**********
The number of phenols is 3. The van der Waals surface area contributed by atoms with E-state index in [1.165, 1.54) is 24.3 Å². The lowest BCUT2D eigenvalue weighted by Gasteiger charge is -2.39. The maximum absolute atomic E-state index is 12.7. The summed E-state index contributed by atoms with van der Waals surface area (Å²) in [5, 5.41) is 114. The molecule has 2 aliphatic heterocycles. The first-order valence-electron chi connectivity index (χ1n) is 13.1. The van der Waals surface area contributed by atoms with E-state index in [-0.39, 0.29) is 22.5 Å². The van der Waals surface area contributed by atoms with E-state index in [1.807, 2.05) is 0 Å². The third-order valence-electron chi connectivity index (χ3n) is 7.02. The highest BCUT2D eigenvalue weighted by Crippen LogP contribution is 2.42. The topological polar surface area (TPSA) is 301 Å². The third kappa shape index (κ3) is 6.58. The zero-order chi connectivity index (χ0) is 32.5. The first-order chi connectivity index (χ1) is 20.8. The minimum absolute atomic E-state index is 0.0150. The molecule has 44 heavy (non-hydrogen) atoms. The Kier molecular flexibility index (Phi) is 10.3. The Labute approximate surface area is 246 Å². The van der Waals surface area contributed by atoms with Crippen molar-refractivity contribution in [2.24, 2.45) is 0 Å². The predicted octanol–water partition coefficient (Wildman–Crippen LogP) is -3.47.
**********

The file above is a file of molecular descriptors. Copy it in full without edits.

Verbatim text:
The number of phenols is 3. The van der Waals surface area contributed by atoms with E-state index in [1.165, 1.54) is 24.3 Å². The lowest BCUT2D eigenvalue weighted by Gasteiger charge is -2.39. The maximum absolute atomic E-state index is 12.7. The summed E-state index contributed by atoms with van der Waals surface area (Å²) in [5, 5.41) is 114. The molecule has 2 aliphatic heterocycles. The first-order valence-electron chi connectivity index (χ1n) is 13.1. The van der Waals surface area contributed by atoms with E-state index in [-0.39, 0.29) is 22.5 Å². The van der Waals surface area contributed by atoms with E-state index in [1.807, 2.05) is 0 Å². The third-order valence-electron chi connectivity index (χ3n) is 7.02. The highest BCUT2D eigenvalue weighted by Crippen LogP contribution is 2.42. The topological polar surface area (TPSA) is 301 Å². The third kappa shape index (κ3) is 6.58. The zero-order chi connectivity index (χ0) is 32.5. The first-order chi connectivity index (χ1) is 20.8. The minimum absolute atomic E-state index is 0.0150. The molecule has 44 heavy (non-hydrogen) atoms. The Kier molecular flexibility index (Phi) is 10.3. The Labute approximate surface area is 246 Å². The van der Waals surface area contributed by atoms with Crippen molar-refractivity contribution in [2.24, 2.45) is 0 Å². The predicted octanol–water partition coefficient (Wildman–Crippen LogP) is -3.47.